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Jaevion Nelson: More money won't keep teachers in the classroom

Published:Thursday | December 31, 2015 | 12:00 AMJaevion Nelson, Contributor

There has been much debate of late about the number of teachers who are leaving the classroom for supposedly more lucrative teaching opportunities in England, where a qualified teacher earns at least £22,244 or £27,819 if you are in inner London. 

One solution proffered is to pay mathematics and science teachers more to keep them in the classroom. Are they the only ones leaving? Increasing salaries for some subject teachers would only be practical if all that mattered to our teachers was the amount of money they earn (don't misconstrue the Jamaica Teachers' Association's strident advocacy for better pay). The problem is much more multifaceted than that.

A friend who taught at a public school for nine years and left to teach at a private school said, in addition to the salary, the decision was because of poor leadership and lack of vision and accountability (this is mentioned in countless NEI reports!). Teachers in public schools face myriad challenges, like the fact that student-centred learning is difficult, teachers are not empowered to do their tasks, micromanagement which hinders the growth of teachers and development of students reigns supreme (hello politically and religiously constituted boards), and, of course, class size, and limited resources. These are conditions that will cause 'any teacher to become frustrated'. It's important to note that this is not right across the board as teachers in schools might not necessarily face these issues.

It's appalling that we are hurriedly discussing ways to remedy the problem when we aren't fully apprised of the situation with our teachers. It might be prudent to administer a survey with teachers who leave to take up teaching jobs overseas. Strangely, we haven't been asking, as much as we should, why are our teachers being recruited. According to Geoff Brown, the director of Hourglass Education, who came to Jamaica on a few occasions on 'a mass recruitment drive', "endless schools are advertising and not getting any applicants whatsoever", so they have resorted to recruiting in "prize places" overseas (i.e., Australia, Canada, New Zealand, South Africa and Jamaica). They love to recruit our teachers because when "you get a Jamaican, he or she is here [in the UK] for life".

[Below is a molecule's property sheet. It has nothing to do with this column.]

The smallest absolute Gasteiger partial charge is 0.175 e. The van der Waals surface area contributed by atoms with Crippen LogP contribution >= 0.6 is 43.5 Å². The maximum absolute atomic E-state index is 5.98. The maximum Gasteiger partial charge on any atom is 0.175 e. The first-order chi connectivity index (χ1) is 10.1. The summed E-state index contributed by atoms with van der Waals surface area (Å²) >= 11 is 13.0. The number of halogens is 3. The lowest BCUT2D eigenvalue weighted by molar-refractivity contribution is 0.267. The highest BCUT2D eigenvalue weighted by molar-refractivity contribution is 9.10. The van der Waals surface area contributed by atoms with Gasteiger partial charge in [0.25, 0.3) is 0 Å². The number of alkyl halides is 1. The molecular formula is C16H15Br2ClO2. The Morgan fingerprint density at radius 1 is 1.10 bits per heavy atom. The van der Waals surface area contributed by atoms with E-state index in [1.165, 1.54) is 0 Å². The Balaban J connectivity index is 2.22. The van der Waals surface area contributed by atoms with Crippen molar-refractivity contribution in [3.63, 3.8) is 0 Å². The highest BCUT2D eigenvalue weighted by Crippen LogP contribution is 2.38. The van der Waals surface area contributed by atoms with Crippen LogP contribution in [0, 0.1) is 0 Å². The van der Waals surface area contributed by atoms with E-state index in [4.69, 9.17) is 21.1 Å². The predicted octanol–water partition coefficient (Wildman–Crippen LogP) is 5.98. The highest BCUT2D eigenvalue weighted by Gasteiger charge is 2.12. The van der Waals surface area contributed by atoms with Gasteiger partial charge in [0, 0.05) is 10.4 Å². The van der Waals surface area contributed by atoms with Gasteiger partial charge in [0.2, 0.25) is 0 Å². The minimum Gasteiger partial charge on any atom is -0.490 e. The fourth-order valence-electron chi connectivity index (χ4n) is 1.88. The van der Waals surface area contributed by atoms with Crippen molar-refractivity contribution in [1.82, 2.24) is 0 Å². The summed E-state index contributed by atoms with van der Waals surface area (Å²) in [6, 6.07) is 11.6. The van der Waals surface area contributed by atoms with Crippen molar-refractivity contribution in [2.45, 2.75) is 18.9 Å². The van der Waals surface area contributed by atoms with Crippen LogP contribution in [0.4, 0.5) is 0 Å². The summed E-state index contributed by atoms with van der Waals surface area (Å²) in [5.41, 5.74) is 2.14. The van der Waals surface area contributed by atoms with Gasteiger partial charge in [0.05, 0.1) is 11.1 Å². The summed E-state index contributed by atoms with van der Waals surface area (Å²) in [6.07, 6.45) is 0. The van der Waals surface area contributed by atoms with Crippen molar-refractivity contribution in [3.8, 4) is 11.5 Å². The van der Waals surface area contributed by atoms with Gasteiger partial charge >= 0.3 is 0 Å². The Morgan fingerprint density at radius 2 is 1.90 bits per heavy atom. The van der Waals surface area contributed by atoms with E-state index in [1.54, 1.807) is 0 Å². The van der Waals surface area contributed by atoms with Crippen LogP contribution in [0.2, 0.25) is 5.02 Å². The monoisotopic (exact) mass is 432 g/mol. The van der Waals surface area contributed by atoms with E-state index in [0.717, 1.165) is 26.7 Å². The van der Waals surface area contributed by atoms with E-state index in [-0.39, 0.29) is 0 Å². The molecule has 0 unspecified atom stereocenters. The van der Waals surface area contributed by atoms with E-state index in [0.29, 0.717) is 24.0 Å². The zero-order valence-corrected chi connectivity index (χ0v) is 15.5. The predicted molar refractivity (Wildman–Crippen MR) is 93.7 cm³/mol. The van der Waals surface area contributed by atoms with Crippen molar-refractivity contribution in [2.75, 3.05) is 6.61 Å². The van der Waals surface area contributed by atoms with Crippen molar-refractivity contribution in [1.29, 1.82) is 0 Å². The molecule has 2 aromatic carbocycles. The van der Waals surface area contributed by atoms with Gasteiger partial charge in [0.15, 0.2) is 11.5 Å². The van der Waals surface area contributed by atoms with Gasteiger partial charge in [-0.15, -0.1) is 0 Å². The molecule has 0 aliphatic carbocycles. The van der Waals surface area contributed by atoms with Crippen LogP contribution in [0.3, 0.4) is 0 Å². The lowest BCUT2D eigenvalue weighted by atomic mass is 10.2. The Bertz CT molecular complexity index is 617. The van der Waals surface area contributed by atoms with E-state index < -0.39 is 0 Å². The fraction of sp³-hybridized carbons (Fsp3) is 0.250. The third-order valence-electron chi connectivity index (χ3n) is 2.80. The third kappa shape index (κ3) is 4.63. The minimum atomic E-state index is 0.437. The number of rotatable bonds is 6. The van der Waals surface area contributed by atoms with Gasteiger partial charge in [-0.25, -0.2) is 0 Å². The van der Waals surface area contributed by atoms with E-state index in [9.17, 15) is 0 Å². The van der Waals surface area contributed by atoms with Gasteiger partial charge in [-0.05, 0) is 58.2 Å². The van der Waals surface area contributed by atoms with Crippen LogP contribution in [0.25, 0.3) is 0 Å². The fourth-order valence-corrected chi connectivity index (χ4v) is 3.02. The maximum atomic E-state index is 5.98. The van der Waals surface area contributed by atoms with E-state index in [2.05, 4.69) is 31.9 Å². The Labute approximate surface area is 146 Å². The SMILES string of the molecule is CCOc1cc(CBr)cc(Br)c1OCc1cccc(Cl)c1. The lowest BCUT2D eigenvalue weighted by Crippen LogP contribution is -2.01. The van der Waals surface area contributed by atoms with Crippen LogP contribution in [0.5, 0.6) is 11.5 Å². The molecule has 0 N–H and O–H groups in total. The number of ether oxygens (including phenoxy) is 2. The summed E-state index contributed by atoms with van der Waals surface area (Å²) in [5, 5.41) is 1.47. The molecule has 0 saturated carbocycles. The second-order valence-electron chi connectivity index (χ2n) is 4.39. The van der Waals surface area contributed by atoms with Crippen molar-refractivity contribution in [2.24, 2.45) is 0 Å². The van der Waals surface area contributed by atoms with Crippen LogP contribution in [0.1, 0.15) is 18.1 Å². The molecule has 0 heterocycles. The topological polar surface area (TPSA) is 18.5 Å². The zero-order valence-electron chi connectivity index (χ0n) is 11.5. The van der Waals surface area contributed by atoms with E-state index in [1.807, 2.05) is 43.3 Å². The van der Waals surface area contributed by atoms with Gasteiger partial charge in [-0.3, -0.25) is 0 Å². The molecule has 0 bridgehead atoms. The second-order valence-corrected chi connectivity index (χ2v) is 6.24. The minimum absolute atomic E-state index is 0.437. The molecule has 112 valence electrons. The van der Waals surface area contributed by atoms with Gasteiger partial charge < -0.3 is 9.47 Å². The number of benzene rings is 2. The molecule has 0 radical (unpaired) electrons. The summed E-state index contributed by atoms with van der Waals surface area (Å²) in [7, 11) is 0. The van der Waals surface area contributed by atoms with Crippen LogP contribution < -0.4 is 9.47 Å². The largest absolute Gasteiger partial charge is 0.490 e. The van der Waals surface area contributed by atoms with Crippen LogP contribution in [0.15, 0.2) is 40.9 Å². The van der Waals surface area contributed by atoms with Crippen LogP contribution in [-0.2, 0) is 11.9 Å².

The UK has what is described by The Guardian as 'an exodus from schools'. Christine Bowler, the general secretary for the UK National Union of Teachers (NUT), says they "now have a perfect storm of crisis upon crisis in the school system". An NUT survey found that 53 per cent of teachers are thinking of quitting in the next two years as a result of the workload (61 per cent) and need for 'a better work/life balance' (57 per cent). In fact, 49,120 teachers exited the teaching profession - an increase of 3,480 - between November 2013 and November 2014. There were 21,000 fewer applications this year. There is also a shortfall in the number of persons applying for teacher training. A crisis indeed. In addition, wages in London and other parts of England 'have struggled to keep up with house prices'.

The 'growing school population' has also been identified by TeachVac, 'an independent vacancy-matching and monitoring service,' as one of many reasons there is a lack of teachers.

So what exactly are our teachers who as at April 1, 2015, earn a minimum $1,078,629 and a maximum of $1,340,851, plus a Special Allowance of $328,641 and book allowance of $171,000 running to? Yes, our teachers only make a fifth of what they earn in England, but it is important to note that medicine, education and engineering graduates earn the most income, according to the most recent graduate tracer study. What will we do when they start recruiting our business and social sciences teachers where they have an 85 per cent shortfall in the number of teachers needed who are being trained in this area? Pay business studies teachers more?

Let us be measured in our approach to addressing this critical issue despite the urgency. Our solution needs to be practical and sustainable. Let's improve our education system and not merely our teachers' salary.

- Jaevion Nelson is a youth development, HIV and human rights advocate. Email feedback to and